Butler County breaks voting records with more ballots still to count

Alexys Napier, 18, votes for the first time on election day Tuesday, Nov. 3, 2020 at Wilson Middle School in Hamilton. NICK GRAHAM / STAFF
Alexys Napier, 18, votes for the first time on election day Tuesday, Nov. 3, 2020 at Wilson Middle School in Hamilton. NICK GRAHAM / STAFF

HAMILTON ― Tuesday’s election broke several voting and turnout results, and those numbers are expected to increase when additional votes are added to the official run.

There were 183,155 ballots cast in the Nov. 3 presidential election, and 109,968 of those votes were cast before Election Day. Butler County election officials say as many as 9,586 more votes could be added to Tuesday’s unofficial results, but not all totals when the Butler County elections office certifies the Nov. 3 results later this month.

There are 5,539 provisional ballots that were cast on Election Day, and 4,047 mail-in ballots have not yet been returned.

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Voters who have a problem with their ballot, such as a missing signature or a removed stub, will be asked to correct those issues by Nov. 13.

This is the same process followed with mail-in ballots cast before Election Day, but “they just have less time to correct the issue,” said Butler County Deputy Director Eric Corbin.

“This is the same process we’ve done for years," he said. "We’re not actively trying to get them to cure things because we want a certain candidate to win. It’s what we’re required to do (by Ohio law).”

When the election results are counted and totals are balanced, the elections board, which consists of two Democrats and two Republicans, will certify the county election results.

Those results are posted online and transmitted to the Ohio Secretary of State.

Butler County voters had several races and issues to decide on Election Day, but the turnout was driven by the contentious presidential race. More than 61% of voters chose President Donald Trump, while about 37% votes for former Vice President Joe Biden.

But the down-ballot Republican candidates in contested races easily won election or re-election despite high Democratic Party numbers in early voting.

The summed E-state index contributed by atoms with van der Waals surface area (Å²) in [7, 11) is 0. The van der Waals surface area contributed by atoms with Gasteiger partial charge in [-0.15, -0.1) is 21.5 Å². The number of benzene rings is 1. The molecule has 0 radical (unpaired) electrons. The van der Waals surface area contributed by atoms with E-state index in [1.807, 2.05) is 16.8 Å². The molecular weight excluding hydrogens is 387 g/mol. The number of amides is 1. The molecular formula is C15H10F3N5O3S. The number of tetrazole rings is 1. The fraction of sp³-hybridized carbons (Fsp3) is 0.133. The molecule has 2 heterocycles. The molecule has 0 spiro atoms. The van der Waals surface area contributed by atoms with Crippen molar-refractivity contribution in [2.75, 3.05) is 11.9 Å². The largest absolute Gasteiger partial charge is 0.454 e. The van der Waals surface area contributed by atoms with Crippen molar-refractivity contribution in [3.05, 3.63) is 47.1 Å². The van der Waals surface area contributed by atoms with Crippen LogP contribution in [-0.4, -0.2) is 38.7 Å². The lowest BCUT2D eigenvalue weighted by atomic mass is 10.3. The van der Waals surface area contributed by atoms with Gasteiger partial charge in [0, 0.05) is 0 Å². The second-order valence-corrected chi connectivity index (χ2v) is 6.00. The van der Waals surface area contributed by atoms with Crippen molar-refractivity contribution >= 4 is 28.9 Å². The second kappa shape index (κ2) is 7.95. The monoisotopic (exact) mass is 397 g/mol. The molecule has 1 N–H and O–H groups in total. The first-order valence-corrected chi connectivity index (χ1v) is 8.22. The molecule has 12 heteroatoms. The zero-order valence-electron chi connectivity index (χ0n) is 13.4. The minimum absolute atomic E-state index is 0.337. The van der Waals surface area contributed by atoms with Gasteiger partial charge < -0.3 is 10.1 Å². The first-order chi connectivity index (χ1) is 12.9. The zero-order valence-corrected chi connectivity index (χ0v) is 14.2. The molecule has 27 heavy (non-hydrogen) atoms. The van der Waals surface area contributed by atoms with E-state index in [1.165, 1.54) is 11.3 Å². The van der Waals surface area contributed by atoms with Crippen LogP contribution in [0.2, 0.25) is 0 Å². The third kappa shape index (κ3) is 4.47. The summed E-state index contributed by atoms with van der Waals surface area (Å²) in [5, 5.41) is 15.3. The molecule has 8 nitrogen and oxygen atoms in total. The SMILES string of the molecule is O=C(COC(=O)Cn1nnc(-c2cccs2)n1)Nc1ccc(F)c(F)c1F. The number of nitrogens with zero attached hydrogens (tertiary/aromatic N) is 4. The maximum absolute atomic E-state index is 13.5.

While early voting was high, Election Day voting was steady but lower than in three of the past four federal elections. There were 73,187 votes cast on Election Day, not including provisional ballots cast. Election Day votes were significantly higher in the 2012 and 2016 presidential elections, and the 2018 gubernatorial election.

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“We’ve been watching early voting grow each year and we’ve been wondering how far out in the future where more than half the votes are early ballots, where we’re going to have to significantly change our processes,” said Corbin. “We found out very quickly that this was this year.”

Though 42.8 percent of all registered voters cast a ballot on or before Monday, that equated to 60 percent of all unofficial votes cast.

Next year’s local election will be a lower voter-turnout election, which is typical, Corbin said election officials are preparing for higher early voting results.


The 2020 election saw records broken, both with voter registration, early votes and requests for absentee ballots. Here is a breakdown of some of those numbers:

109,968: The number of early votes cast on or before Monday, which was more than the early votes cast in the 2016 and 2012 general elections combined (107,860)

71.28 percent: The voter turnout based on the unofficial Election Day results, which slightly under the 71.32 percent turnout in 2012. The Nov. 3 voter turnout will climb as provisional and late-arriving ballots are added during the official run of the election.

42.8 percent: The voter turnout during the four weeks of early voting through Monday.

60 percent: The percent of the total votes cast before Election Day.

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